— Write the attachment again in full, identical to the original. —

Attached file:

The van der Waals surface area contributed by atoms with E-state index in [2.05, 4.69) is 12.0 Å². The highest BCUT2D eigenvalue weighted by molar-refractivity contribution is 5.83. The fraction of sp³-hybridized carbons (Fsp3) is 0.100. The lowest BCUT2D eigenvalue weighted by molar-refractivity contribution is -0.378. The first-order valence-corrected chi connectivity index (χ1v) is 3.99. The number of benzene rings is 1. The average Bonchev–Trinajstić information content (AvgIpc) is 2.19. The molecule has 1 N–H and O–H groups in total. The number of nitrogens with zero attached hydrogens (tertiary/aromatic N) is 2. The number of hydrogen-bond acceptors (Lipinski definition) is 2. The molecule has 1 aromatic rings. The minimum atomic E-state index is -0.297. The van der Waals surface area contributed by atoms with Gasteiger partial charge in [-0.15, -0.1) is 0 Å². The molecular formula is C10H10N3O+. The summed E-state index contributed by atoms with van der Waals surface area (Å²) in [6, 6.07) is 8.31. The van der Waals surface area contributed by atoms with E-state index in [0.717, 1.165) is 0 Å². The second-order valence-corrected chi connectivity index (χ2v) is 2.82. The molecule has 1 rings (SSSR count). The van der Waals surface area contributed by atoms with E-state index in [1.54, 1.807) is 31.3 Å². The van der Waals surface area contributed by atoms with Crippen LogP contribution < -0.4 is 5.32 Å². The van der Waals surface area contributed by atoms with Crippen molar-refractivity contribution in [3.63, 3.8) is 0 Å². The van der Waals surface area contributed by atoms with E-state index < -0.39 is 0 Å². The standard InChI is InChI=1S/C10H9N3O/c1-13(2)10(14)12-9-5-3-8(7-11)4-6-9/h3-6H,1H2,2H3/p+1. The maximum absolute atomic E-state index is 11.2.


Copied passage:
The van der Waals surface area contributed by atoms with E-state index in [2.05, 4.69) is 12.0 Å². The highest BCUT2D eigenvalue weighted by molar-refractivity contribution is 5.83. The fraction of sp³-hybridized carbons (Fsp3) is 0.100. The lowest BCUT2D eigenvalue weighted by molar-refractivity contribution is -0.378. The first-order valence-corrected chi connectivity index (χ1v) is 3.99. The number of benzene rings is 1. The average Bonchev–Trinajstić information content (AvgIpc) is 2.19. The molecule has 1 N–H and O–H groups in total. The number of nitrogens with zero attached hydrogens (tertiary/aromatic N) is 2. The number of hydrogen-bond acceptors (Lipinski definition) is 2. The molecule has 1 aromatic rings. The minimum atomic E-state index is -0.297. The van der Waals surface area contributed by atoms with Gasteiger partial charge in [-0.15, -0.1) is 0 Å². The molecular formula is C10H10N3O+. The summed E-state index contributed by atoms with van der Waals surface area (Å²) in [6, 6.07) is 8.31. The van der Waals surface area contributed by atoms with E-state index in [0.717, 1.165) is 0 Å². The second-order valence-corrected chi connectivity index (χ2v) is 2.82. The molecule has 1 rings (SSSR count). The van der Waals surface area contributed by atoms with E-state index in [1.54, 1.807) is 31.3 Å². The van der Waals surface area contributed by atoms with Crippen LogP contribution < -0.4 is 5.32 Å². The van der Waals surface area contributed by atoms with Crippen molar-refractivity contribution in [3.63, 3.8) is 0 Å². The van der Waals surface area contributed by atoms with E-state index < -0.39 is 0 Å². The standard InChI is InChI=1S/C10H9N3O/c1-13(2)10(14)12-9-5-3-8(7-11)4-6-9/h3-6H,1H2,2H3/p+1. The maximum absolute atomic E-state index is 11.2.